39 Therefore wild animals shall live with hyenas in Babylon, and ostriches shall inhabit her; she shall never again be peopled, or inhabited for all generations. 40 As when God overthrew Sodom and Gomorrah and their neighbors, says the LORD, so no one shall live there, nor shall anyone settle in her.
41 Look, a people is coming from the north;
a mighty nation and many kings are stirring from the farthest parts of the earth.
42 They wield bow and spear, they are cruel and have no mercy.
The sound of them is like the roaring sea;
they ride upon horses, set in array as a warrior for battle, against you, O daughter Babylon!
43 The king of Babylon heard news of them, and his hands fell helpless;
anguish seized him, pain like that of a woman in labor.
44 Like a lion coming up from the thickets of the Jordan against a perennial pasture, I will suddenly chase them away from her; and I will appoint over her whomever I choose. For who is like me? Who can summon me? Who is the shepherd who can stand before me? 45 Therefore hear the plan that the LORD has made against Babylon, and the purposes that he has formed against the land of the Chaldeans: Surely the little ones of the flock shall be dragged away; surely their fold shall be appalled at their fate. 46 At the sound of the capture of Babylon the earth shall tremble, and her cry shall be heard among the nations.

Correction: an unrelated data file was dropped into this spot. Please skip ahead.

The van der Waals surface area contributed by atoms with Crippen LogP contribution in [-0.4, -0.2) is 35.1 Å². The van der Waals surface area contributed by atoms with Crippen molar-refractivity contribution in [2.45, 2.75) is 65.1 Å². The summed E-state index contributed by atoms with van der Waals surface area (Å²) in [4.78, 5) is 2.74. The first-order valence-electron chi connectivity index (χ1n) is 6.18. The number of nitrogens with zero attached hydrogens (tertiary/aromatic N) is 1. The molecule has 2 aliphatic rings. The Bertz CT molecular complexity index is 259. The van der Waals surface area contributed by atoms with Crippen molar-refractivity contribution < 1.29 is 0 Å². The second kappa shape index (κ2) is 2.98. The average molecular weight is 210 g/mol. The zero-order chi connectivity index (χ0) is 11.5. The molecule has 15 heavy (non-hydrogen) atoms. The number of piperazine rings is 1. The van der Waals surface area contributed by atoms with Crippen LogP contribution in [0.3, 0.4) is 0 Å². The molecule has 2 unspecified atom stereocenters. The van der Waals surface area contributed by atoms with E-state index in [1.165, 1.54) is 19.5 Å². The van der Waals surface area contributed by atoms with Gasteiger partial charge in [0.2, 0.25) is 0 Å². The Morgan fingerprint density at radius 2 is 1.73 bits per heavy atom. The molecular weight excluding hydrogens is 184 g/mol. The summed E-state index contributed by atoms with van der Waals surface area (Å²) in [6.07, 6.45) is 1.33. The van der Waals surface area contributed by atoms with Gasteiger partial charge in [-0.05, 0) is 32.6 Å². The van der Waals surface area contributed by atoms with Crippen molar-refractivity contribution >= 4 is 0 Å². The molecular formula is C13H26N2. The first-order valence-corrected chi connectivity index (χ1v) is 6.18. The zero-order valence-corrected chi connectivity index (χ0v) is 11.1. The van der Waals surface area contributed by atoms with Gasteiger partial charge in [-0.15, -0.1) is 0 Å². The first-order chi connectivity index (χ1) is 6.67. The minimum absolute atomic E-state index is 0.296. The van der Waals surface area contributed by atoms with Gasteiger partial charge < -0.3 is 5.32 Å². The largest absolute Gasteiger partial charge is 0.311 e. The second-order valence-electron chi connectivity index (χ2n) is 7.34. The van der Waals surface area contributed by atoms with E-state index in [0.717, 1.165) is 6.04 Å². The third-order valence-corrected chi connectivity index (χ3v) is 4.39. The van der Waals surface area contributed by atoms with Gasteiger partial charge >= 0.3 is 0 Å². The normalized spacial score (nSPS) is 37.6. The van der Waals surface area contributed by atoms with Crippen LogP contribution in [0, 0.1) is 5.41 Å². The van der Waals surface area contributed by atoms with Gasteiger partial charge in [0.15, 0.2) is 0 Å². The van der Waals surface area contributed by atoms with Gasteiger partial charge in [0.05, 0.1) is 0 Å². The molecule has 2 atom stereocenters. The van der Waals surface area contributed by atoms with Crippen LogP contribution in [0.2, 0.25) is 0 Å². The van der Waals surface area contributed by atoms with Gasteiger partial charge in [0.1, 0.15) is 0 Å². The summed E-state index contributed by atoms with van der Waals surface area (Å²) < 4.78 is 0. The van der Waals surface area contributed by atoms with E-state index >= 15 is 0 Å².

Jeremiah 51
Thus says the LORD:
I am going to stir up a destructive wind against Babylon
and against the inhabitants of Leb-qamai;
2 and I will send winnowers to Babylon, and they shall winnow her.
They shall empty her land when they come against her from every side on the day of trouble.
3 Let not the archer bend his bow, and let him not array himself in his coat of mail.
Do not spare her young men; utterly destroy her entire army.
4 They shall fall down slain in the land of the Chaldeans, and wounded in her streets.
5 Israel and Judah have not been forsaken by their God, the LORD of hosts,
though their land is full of guilt before the Holy One of Israel.
6 Flee from the midst of Babylon, save your lives, each of you!
Do not perish because of her guilt, for this is the time of the LORD’s vengeance;
he is repaying her what is due.
7 Babylon was a golden cup in the LORD’s hand, making all the earth drunken;
the nations drank of her wine, and so the nations went mad.
8 Suddenly Babylon has fallen and is shattered; wail for her!
Bring balm for her wound; perhaps she may be healed.
9 We tried to heal Babylon, but she could not be healed.
Forsake her, and let each of us go to our own country;
for her judgment has reached up to heaven and has been lifted up even to the skies.
10 The LORD has brought forth our vindication;
come, let us declare in Zion the work of the LORD our God.
 11 Sharpen the arrows! Fill the quivers!
The LORD has stirred up the spirit of the kings of the Medes, because his purpose concerning Babylon is to destroy it, for that is the vengeance of the LORD, vengeance for his temple.
12 Raise a standard against the walls of Babylon;
make the watch strong; post sentinels; prepare the ambushes;
for the LORD has both planned and done what he spoke concerning the inhabitants of Babylon.
13 You who live by mighty waters, rich in treasures, your end has come,
the thread of your life is cut.
14 The LORD of hosts has sworn by himself:
Surely I will fill you with troops like a swarm of locusts,
and they shall raise a shout of victory over you.
15 It is he who made the earth by his power, who established the world by his wisdom,
and by his understanding stretched out the heavens.
16 When he utters his voice there is a tumult of waters in the heavens,
and he makes the mist rise from the ends of the earth.
He makes lightnings for the rain, and he brings out the wind from his storehouses.